A traditional hot cross bun recipe. These are lightly spiced, packed full of fruit & finished with an apricot glaze.
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What Are Hot Cross Buns?
Traditionally eaten at Easter, hot cross buns are made from a lightly spiced dough enriched with butter, eggs & milk. Also containing a mixture of dried fruit (in this recipe we’re using raisins, sultanas & currants), these buns are topped with a piped cross, made from flour & water and glazed with apricot jam after baking.
Usually these are eaten at breakfast but in recent years it has become increasingly popular to make savoury versions to eat at lunch. If this sounds good to you, I’d recommend going for a cheese & marmite flavour.
For this recipe, we’re sticking with a sweet hot cross bun.
How To Eat Hot Cross Buns
When it comes to eating hot cross buns, there are a couple of ways to go about it. You can simply eat them as they are, slice them in half & eat with butter, you can slice & toast them or you could even use them to make a bread & butter pudding.
How To Make The Cross
The cross in hot cross bun, refers to the cross that has been placed on the top.
This is made from a flour & water paste that has been piped on just before the hot cross buns are cooked.
Homemade hot cross buns tend to be glazed with jam. The most popular (and the one used this recipe) being apricot. If you want to use something else, a maple or honey glaze would work just as well.
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More Bread Recipes
- Overnight Focaccia
- Cinnamon & Pecan Buns
- Tangzhong Burger Buns
- Hot Dog Buns
- Tear & Share Cheesy Garlic Bread
- Potato Burger Buns
Hot Cross Buns
- Large Baking Tray
- Piping Bag
- 500 g Strong White Bread Flour
- 7 g Fast Action Yeast
- 50 g Light Brown Sugar
- 7 g Maldon Salt
- 1 tbsp Toasted Milk Powder Optional
- 1 Lemon, Zested
- 1 Orange, Zested
- 1 tsp Ground Cinnamon
- 1 tsp Ground Ginger
- 1 tsp Ground All Spice
- 275 g Whole Milk Lukewarm
- 1 Egg
- 1 Yolk
- 50 g Unsalted Butter – Room Temperature Cut Into Small Pieces
- 50 g Raisins
- 50 g Sultanas
- 50 g Currants
- 200 ml Tea
- 1 tbsp Mixed Peel
- 1 Granny Smith Apple Cored & Grated (No Need To Peel)
- 1 Whole Egg
- 1 tsp Whole Milk
- 3 tbsp Plain Flour
- 3-4 tbsp Cold Water
- 1 tbsp Apricot Jam
- 2 tbsp Hot Water
- The first step is to soak the fruit. To do this, weigh the raisins, sultanas & currants into a bowl & pour over the hot tea. Leave to soak uncovered whilst you make the dough.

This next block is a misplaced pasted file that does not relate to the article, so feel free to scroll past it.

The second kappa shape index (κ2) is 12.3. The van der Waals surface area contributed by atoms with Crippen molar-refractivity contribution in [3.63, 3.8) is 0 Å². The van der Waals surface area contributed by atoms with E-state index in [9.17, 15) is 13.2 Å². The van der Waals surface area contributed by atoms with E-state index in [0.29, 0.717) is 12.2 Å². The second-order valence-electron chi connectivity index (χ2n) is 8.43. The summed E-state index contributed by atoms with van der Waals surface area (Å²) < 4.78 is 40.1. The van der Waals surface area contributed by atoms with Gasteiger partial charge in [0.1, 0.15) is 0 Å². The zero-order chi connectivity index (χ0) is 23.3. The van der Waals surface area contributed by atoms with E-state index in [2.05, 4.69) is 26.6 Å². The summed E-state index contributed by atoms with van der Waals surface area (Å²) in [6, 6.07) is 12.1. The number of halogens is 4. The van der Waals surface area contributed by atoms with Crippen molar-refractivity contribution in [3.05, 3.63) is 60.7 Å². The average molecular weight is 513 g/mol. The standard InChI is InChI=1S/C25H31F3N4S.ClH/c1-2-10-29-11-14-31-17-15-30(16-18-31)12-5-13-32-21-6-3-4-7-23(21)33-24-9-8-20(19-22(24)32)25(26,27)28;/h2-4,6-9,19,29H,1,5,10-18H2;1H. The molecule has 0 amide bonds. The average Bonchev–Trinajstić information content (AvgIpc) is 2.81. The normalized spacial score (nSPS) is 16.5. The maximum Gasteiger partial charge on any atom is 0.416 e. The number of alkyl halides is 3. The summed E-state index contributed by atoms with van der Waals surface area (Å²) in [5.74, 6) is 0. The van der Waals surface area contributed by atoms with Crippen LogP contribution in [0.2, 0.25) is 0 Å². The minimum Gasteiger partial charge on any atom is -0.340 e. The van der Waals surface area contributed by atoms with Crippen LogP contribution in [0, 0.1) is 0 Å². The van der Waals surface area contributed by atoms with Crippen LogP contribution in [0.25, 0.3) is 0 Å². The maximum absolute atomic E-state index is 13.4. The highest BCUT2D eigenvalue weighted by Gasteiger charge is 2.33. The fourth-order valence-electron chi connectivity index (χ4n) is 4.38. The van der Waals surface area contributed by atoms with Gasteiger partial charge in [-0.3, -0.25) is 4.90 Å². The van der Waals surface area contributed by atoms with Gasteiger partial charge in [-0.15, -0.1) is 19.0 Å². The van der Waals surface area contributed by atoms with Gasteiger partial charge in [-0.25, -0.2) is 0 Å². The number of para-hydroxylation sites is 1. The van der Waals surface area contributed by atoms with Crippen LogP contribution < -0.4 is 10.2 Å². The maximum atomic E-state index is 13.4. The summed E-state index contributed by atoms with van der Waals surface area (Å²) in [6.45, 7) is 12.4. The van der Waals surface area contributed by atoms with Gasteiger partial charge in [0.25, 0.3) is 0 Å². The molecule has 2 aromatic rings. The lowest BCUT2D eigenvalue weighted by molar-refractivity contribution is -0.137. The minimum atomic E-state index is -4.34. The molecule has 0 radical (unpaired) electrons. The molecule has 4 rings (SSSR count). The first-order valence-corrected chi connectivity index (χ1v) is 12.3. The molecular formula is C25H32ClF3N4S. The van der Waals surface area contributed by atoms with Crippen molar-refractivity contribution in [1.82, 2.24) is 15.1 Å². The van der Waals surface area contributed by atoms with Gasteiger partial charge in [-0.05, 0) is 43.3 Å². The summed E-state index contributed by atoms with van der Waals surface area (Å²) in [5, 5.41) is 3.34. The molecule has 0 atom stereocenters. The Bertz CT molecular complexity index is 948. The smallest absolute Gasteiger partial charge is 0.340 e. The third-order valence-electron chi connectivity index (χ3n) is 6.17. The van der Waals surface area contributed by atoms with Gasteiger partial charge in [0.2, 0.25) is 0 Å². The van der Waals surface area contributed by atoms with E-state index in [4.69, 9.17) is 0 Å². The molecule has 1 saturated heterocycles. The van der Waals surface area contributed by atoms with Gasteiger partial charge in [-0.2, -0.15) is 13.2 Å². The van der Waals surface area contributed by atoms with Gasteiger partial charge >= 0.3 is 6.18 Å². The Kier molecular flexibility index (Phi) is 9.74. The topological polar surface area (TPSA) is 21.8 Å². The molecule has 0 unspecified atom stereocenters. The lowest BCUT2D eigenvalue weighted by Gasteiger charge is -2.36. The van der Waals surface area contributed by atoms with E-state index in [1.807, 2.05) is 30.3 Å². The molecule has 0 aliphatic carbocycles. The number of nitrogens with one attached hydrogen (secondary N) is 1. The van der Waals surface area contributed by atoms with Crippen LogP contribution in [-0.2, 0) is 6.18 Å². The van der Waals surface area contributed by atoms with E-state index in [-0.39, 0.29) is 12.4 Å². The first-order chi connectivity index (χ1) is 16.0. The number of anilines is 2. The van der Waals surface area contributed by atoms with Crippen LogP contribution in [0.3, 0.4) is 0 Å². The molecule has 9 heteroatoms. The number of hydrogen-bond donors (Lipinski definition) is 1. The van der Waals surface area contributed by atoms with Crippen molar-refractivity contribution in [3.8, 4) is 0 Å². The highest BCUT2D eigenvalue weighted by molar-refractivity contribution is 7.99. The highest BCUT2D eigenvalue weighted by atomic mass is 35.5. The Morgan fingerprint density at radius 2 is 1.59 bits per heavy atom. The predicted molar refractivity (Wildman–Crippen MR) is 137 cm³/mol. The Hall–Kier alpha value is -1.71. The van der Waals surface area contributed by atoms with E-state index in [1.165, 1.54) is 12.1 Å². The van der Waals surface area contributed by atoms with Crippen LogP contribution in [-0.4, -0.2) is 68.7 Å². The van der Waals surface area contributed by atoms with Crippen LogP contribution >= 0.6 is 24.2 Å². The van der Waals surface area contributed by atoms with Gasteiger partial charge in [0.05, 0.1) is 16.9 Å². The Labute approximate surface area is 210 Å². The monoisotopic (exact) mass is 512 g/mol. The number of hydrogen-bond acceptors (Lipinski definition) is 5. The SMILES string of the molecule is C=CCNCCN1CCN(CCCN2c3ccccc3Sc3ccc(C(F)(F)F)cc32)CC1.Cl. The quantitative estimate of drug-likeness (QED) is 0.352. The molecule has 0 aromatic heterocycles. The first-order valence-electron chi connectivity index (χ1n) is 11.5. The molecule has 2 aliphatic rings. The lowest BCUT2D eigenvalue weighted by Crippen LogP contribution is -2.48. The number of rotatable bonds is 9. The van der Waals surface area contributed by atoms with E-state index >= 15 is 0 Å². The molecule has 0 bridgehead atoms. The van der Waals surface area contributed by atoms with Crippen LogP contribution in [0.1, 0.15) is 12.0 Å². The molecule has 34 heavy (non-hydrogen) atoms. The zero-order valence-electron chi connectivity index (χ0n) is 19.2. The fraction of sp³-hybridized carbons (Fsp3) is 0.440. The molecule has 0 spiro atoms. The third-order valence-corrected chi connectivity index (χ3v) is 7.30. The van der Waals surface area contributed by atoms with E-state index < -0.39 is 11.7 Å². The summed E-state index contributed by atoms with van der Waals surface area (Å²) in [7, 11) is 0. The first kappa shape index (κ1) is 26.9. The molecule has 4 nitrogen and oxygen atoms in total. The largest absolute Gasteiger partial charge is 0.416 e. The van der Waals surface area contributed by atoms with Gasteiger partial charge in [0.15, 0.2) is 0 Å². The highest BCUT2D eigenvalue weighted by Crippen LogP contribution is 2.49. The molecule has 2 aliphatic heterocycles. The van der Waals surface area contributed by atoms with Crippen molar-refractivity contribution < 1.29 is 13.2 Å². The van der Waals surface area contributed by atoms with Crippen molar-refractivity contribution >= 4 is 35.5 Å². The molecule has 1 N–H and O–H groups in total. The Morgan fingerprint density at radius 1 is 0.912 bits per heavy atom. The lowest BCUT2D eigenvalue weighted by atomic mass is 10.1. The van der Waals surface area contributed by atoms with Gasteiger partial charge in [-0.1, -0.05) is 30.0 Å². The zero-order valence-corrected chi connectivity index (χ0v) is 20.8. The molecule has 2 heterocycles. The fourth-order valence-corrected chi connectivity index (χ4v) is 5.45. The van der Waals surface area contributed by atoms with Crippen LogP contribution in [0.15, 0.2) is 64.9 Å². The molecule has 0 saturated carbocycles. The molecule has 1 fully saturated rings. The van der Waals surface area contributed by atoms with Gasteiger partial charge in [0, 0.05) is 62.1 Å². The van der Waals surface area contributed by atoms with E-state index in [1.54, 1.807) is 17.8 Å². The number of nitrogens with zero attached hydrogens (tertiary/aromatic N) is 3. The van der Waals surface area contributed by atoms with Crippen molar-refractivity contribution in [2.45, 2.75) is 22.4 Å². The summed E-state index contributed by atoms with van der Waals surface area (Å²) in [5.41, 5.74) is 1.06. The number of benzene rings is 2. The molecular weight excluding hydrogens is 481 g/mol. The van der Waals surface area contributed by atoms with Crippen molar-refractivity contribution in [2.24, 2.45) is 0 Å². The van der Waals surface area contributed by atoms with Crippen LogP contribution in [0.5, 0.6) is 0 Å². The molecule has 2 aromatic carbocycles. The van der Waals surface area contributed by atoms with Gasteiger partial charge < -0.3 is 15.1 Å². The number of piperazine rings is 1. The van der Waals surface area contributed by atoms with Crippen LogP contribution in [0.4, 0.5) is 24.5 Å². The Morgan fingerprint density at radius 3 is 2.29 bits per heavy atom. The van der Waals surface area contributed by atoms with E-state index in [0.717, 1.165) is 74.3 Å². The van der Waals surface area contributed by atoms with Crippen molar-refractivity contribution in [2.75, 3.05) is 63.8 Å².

- Into the bowl of a stand mixer, add the flour, yeast, sugar, salt, milk powder, spices, zests, egg & milk.Using the dough hook attachment, mix on a medium speed until you have a smooth, elastic dough. This will take around 5 minutes.With the mixer still on, add the butter to the dough a piece at a time. Continue kneading until the dough passes the windowpane test.
- Drain the soaked fruit through a sieve (discard the liquid) & add this to the dough along with the mixed peel & grated apple. Mix this is in on a medium speed until fully incorporated, 3-4 minutes.
- Transfer the dough to a lightly oiled bowl, cover with clingfilm & leave to prove until double in size, this will take around 1 hour.
- Once risen, tip the dough onto a lightly floured surface, knock back & divide into 12 evenly sized pieces. Shape each piece into a ball & place onto a lined baking tray. Arrange the buns into 4 rows of 3, leaving around 2cm between each bun. Cover loosely with clingfilm or a damp tea towel & leave to rise until almost doubled in size, 1 – 1.5 hours.
- Preheat an oven to 180°c.
- Whilst the buns are proving, mix the 3 tbsp of plain flour with enough water to make a smooth, thick paste. Transfer this to a piping bag. For the egg wash, mix the egg & milk together until combined.
- When the buns have risen, brush each one with egg wash then pipe a line of the flour paste across each row of buns, repeat in the other direction so that each bun has a cross on top.Bake in the preheated oven for 20-25 minutes or until a deep golden brown.
- Mix the apricot jam & hot water together until smooth. Brush each bun generously with the glaze then leave to cool completely before serving.
Place the grid shelf onto the floor of the baking oven.
Cook as above. The dried fruit is soaked in tea before being adding to the dough. I use Yorkshire tea for this but feel free to use different types – Earl Grey would work well. For 200ml of hot water, I use 1 tea bag. In most of my bread recipes (including this one), I use a Canadian white bread flour from Shipton Mill. You can use any strong white bread flour but I get the best results using this one. This recipe uses toasted milk powder. My recipe for this can be found here.